Is there a way of convincing someone on (in)validity of Diffie Hellman tuple $<g, g^u, g^v, g^{w}>$ without giving away $u,v$.

or at least solve the Decisional Diffie Hellman Problem without revealing $u,v$.

[Considering the prover knows exactly one of $u$ or $v$]?

I would appreciate references to papers (however I am avoiding Interactive Proofs for this)

  • $\begingroup$ Would you be interesting in non-interactive ZK proofs for this? $\;$ $\endgroup$ – user991 Mar 5 '14 at 7:25

That depends on the groups you are working in.

Using a $\Sigma$-protocol

If you have a group $G$ of prime order $q$ where the DDH is hard and you have a DH tuple $(g,g^u,g^v,g^w)$ with $w\equiv uv \pmod q$, then if your prover knows one of these values, say $u$, then we can write the DH tuple as $(g,g^u,h,h^u)$ and he is able to convince a verifier that this is a DH tuple by means of a standard $\Sigma$-protocol, see here (Section 5) for a concrete protocol. This proof can be made non-interactive by using the Fiat Shamir heuristic.

Gap DH Groups

If you are working in a gap Diffie Hellman group setting, i.e., a setting where the DDH is easy but the CDH is still hard, that is easy without interactive proofs. I use additive notation for groups $G_1$ and $G_2$ below as we are talking about elliptic curve groups.

For instance, take a symmetric cryptographic pairing $e:G_1\times G_1 \rightarrow G_T$ where $G_1$ is an elliptic curve group of prime order $p$ and $G_T$ a multiplicative subgroup if a finite field of the same order $p$. Then $G_1$ is a gap DH group.

Then given $(P, uP, vP, wP)\in G_1^4$ you can check if this is a DH tuple by checking if $$e(uP,vP)\stackrel{?}{=}e(wP,P).$$

Same works for an asymmetric type-2 pairing $e:G_1\times G_2\rightarrow G_T$, where you have an efficiently computable homomorphism $\psi: G_2 \rightarrow G_1$. Here $G_2$ is a gap DH group and when given a DH tuple $(P', uP', vP',wP')\in G_2^4$ you can efficiently check it by checking $$e(\psi(uP'),vP')\stackrel{?}{=}e(\psi(P'),wP').$$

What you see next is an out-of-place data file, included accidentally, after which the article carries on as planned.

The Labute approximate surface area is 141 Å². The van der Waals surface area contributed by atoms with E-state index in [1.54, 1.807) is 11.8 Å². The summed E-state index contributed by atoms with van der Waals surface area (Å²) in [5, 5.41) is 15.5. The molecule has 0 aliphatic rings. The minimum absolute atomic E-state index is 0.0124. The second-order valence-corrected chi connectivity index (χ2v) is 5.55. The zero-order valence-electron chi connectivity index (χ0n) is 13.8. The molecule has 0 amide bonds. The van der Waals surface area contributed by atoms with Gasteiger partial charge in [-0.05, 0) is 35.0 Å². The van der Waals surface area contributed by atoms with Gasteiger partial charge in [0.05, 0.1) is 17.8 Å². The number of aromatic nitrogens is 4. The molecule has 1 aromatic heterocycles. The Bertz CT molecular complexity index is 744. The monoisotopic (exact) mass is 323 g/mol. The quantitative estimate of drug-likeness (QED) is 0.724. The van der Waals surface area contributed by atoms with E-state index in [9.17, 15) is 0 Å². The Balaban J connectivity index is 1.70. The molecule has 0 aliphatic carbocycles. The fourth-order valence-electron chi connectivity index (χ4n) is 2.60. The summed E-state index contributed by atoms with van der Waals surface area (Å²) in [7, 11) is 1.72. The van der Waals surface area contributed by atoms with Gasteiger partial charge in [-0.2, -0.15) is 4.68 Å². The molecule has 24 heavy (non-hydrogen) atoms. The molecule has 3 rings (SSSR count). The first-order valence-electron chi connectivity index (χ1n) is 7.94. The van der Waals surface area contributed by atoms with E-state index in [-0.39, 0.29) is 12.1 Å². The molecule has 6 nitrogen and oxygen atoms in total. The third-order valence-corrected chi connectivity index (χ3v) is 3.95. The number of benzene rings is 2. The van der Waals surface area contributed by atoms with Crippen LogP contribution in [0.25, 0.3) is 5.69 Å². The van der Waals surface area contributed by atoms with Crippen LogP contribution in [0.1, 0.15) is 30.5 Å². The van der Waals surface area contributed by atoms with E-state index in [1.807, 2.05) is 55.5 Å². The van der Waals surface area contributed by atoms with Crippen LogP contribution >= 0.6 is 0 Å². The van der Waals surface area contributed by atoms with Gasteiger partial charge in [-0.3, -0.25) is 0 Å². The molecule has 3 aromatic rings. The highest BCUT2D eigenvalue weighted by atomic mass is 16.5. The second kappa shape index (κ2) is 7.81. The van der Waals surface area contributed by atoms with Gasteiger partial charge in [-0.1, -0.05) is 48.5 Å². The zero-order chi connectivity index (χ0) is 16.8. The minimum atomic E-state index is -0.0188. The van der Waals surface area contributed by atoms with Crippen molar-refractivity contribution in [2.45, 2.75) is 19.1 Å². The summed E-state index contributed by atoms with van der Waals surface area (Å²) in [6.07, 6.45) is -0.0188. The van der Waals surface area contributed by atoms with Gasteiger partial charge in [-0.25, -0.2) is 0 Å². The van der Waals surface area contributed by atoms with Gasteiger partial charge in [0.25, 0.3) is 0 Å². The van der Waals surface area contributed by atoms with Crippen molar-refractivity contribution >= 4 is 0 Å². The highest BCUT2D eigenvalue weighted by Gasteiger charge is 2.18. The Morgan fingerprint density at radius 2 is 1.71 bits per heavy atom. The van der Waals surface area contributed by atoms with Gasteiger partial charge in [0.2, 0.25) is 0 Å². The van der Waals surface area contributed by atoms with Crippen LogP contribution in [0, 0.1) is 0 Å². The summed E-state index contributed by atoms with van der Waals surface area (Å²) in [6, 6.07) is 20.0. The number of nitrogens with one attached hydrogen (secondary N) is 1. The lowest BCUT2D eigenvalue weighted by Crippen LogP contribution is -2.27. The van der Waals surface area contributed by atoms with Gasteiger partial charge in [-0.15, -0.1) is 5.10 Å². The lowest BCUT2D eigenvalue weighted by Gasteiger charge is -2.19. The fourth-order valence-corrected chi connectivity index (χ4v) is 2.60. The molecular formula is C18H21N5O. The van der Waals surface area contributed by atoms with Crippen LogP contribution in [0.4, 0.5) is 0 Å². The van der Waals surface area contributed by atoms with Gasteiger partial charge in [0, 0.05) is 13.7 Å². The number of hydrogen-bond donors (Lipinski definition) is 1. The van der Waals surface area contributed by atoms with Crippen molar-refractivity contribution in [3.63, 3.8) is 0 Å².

Side note (which at least I find interesting)

An interesting side note is that the Chaum Pedersen signature scheme uses the first approach in DDH hard groups, where the proof is made non-interactive by using the Fiat Shamir heuristic. Here, the DH tuple to check is $(g,g^x,m,m^x)$ where $\sigma=m^x$ is a signature for $m$ w.r.t. public key $h=g^x$ and they require a non-interactive proof $\pi$ that $\log_g h=\log_m \sigma$, i.e., to prove that the signer actually knows the secret key $x$.

The BLS signature scheme essentially does the same in gap DH groups where they do not require this non-interactive proof $\pi$, but can use the pairing $e$ for checking the DH tuple. However, they have to hash the message to a group element using a secure hash function $H$, as the direct application of the Chaum Pedersen approach would make the signature scheme insecure (as otherwise one could forge signatures without the secret key). Here the DH tuple to check is $(P,xP,H(m),xH(m))$ where $xH(m)$ is a signature for $m$ w.r.t to public key $xP$.

  • $\begingroup$ I should have mentioned this before, but I am working with a type1 setting, where I basically need to verify if $e(g_1^{w},g_2) \stackrel{?}{=} e(g_1^{uv},g_2)$, both $g_1,g_2 ∈ G$ $\endgroup$ – Subhayan Mar 4 '14 at 15:28
  • $\begingroup$ @Subhayan I added also a $\Sigma$-protocol based approach. Anyways you will have to present $g^w$ as well as $g^u$ and $g^v$ to the verifier. $\endgroup$ – DrLecter Mar 4 '14 at 19:05

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